knitting for the soul

I picked up a new skill? Hobby? Maybe?

It’s quite hard and I have mad respect for the ladies at the volunteer place and whoever who can knit!

Also, just want to take the chance to give a shout out to those who have cancer and also to the survivors! Every week I interact with patients while they undergo chemo and it has changed my perception of the disease and they people who have it.

Now that I am starting to have a better understanding of it, I feel really silly to have had the initial impression of how cancer patients should look like or what they would be like. They’re really just like everyone else, except with an extra struggle. They shouldn’t be defined by it, yet they are.

In fact, this goes out to anyone who has had to hide their medical conditions because they refuse to be defined by it. People shouldn’t be defined by the flaws and their short-comings. We should all be given the chance, to beat the odds and have a fair chance to define themselves, according to themselves.

don’t just say thank you. say it with their name too!

In the midst of all the stress from finals, I have entertained countless thoughts on bailing on friends and escaping my other commitments that were considered “time wasted that could have been put into studying”. But after gathering my thoughts and courage, I have conquered my demons and avoided cancelling on my other commitments.

So this morning, I found myself grateful to have decided to pull through with my commitments.

Today at the cancer centre, I met a wonderful lady who I got to know over the few hours together. She was a survivor and still going strong. She got to know of my life plans and she was very supportive and reassuring.

The joy from knowing that she believes I’m on the right track, was translated into a more delightful mood. So as I interacted with the patients, I was really joyful and kind. The slightest bit of rejection was fleeting and did not hit me at all. Further down the ward, a patient thanked me and even said my name. I was really surprised that that hit me so hard. I was used to receiving thanks from patients but hearing it with my name made it so personal and impactful. :’)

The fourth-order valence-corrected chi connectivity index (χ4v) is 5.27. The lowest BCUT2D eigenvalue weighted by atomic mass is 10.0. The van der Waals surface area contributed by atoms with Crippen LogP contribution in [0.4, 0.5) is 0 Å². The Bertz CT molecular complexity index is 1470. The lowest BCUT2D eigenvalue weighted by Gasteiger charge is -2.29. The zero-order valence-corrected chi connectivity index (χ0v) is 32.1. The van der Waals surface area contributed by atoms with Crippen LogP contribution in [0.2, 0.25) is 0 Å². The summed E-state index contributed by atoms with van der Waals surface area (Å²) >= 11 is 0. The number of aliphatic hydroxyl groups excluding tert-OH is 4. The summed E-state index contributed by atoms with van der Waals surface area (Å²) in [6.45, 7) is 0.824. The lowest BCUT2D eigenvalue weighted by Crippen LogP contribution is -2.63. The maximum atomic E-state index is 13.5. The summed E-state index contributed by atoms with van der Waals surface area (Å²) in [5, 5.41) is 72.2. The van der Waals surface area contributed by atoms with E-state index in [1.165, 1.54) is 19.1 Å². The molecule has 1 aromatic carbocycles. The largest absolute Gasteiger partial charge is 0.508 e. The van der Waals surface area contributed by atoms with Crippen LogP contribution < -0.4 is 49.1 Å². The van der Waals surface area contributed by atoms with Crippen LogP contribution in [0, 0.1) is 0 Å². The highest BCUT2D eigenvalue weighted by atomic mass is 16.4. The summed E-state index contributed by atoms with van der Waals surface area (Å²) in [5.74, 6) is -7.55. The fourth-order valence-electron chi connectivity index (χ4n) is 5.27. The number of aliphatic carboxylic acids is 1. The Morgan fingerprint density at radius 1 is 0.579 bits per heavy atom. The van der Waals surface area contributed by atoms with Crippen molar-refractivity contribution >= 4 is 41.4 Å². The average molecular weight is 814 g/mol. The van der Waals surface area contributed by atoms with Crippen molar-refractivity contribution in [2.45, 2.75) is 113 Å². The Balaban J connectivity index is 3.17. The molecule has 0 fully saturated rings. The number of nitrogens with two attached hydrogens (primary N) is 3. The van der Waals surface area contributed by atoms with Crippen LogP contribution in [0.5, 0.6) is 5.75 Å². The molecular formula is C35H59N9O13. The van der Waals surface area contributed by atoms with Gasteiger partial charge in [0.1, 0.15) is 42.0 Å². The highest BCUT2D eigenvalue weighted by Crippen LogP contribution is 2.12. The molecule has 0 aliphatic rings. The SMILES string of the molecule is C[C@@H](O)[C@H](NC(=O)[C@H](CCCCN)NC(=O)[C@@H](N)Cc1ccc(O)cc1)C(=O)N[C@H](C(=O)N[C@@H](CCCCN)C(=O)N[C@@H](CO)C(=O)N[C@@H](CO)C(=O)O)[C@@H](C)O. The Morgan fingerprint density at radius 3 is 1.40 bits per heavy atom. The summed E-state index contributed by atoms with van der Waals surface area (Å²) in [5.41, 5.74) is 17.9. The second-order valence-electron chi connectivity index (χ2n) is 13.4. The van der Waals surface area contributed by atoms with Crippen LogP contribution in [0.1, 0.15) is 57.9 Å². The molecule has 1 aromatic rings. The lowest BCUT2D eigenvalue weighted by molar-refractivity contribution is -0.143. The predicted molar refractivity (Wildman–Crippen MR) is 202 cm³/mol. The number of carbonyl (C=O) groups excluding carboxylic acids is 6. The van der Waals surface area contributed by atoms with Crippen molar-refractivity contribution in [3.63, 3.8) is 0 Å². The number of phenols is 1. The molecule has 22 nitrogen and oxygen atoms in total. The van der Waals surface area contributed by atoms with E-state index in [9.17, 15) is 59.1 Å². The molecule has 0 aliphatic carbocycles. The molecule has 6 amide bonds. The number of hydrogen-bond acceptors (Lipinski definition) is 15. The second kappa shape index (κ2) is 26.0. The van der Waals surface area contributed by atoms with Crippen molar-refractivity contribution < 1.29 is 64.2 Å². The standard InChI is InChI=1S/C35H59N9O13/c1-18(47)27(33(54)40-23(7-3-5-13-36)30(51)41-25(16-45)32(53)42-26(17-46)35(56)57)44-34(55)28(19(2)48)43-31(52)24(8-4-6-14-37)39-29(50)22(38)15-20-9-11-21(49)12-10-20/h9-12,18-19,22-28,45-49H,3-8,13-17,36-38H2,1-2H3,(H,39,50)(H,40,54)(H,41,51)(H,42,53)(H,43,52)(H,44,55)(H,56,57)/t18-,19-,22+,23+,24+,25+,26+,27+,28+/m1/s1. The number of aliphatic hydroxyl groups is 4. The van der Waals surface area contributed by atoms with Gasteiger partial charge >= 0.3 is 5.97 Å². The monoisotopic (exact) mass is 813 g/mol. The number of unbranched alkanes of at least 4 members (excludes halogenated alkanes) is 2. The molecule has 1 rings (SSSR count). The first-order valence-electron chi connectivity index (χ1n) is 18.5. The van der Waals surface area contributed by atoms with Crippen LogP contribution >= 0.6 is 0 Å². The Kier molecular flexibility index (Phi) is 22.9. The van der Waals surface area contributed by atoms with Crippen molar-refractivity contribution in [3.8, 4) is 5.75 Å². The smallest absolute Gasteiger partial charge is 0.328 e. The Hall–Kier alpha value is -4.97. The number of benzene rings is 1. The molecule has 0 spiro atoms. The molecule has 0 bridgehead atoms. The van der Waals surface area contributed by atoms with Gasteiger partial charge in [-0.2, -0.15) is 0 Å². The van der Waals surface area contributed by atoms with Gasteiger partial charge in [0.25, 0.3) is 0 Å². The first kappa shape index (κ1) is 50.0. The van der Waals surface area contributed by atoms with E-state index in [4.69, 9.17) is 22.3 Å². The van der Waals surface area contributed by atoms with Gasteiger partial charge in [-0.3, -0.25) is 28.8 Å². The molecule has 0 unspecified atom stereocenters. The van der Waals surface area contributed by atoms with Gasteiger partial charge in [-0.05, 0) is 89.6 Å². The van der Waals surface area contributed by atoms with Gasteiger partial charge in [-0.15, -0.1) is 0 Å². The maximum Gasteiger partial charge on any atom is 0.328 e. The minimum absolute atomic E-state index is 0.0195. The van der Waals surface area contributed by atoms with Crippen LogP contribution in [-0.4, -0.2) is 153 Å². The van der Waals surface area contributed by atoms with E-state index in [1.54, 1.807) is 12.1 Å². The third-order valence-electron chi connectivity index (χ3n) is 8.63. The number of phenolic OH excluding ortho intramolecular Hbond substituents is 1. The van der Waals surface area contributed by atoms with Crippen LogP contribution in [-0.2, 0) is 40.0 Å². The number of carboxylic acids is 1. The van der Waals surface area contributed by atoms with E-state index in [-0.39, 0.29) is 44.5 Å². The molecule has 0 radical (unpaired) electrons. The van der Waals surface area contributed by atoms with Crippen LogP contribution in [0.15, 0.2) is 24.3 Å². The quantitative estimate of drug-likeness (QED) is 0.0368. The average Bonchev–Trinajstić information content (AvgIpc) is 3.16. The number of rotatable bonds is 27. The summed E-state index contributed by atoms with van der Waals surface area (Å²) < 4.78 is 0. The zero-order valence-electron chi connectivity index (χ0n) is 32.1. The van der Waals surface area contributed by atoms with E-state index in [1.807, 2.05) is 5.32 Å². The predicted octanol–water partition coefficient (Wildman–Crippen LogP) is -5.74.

Once again I was reminded why I do these things despite being busy with school and other commitments. It keeps me in check and prevents burn outs. There is a simple joy that knowing the patients are cared for, that satisfies me to the bone.

So hey, next time you thank someone, if possible, say it with their name too 🙂 you might just make their day!!

don’t pity cancer patients. pity yourselves

Cancer has always had this taboo that automatically labels cancer patients wrongfully and dramatically. With that, they become society’s pity parties and we put them in the “less fortunate” section.

I have lost loved ones to cancer but I never saw them as a “wasted” case. In fact maybe sometimes, I envied them.

Today being at the cancer centre made me relive this feeling of envy. You’d think that you’d see sad, sobbing people with really pale faces and bald heads when you enter a cancer centre. Damn, I was shook. It’s quieter than most hospitals. Patients are friendly and gentle. I have not encountered anyone with a bad attitude yet, which is surprising because you’d think that sick people are more impatient and irritated. I was so wrong. I was stationed at the third level chemo wards and it smelled of light jasmine. Patients sat on chairs, probably in pain, but still smiling at you as you pass them. If you had the chance to look at them, you’d never pan them out to be struggling with cancer because they looked happier than most people out there.

To the world outside, they are the unfortunate ones. I beg to differ. In fact, I think most of us outside are the unfortunate ones. We are the blind ones that fail to see life as we should, fail to live as we should, as we could. They see life differently, love better, think better, live better even with the cancer creeping in and messing with them physically. They remember to treasure the people around them, they know how to be kind and understand that other people suffer too- something many people fail to grasp.

I envy them because despite the fact that they are in constant physical pain, they still hope to live; they push on with the will to live. Many of us just go through lives day to day, being pessimistic and hating on our lives just because of the how ever often bad days.

Oh how I wish more people could experience what I did then maybe life will seem kinder to us as we grace through life with a different mindset and lesser ignorance.

Ps. To all the cancer survivors out there, I truly have mad respect for you 🙂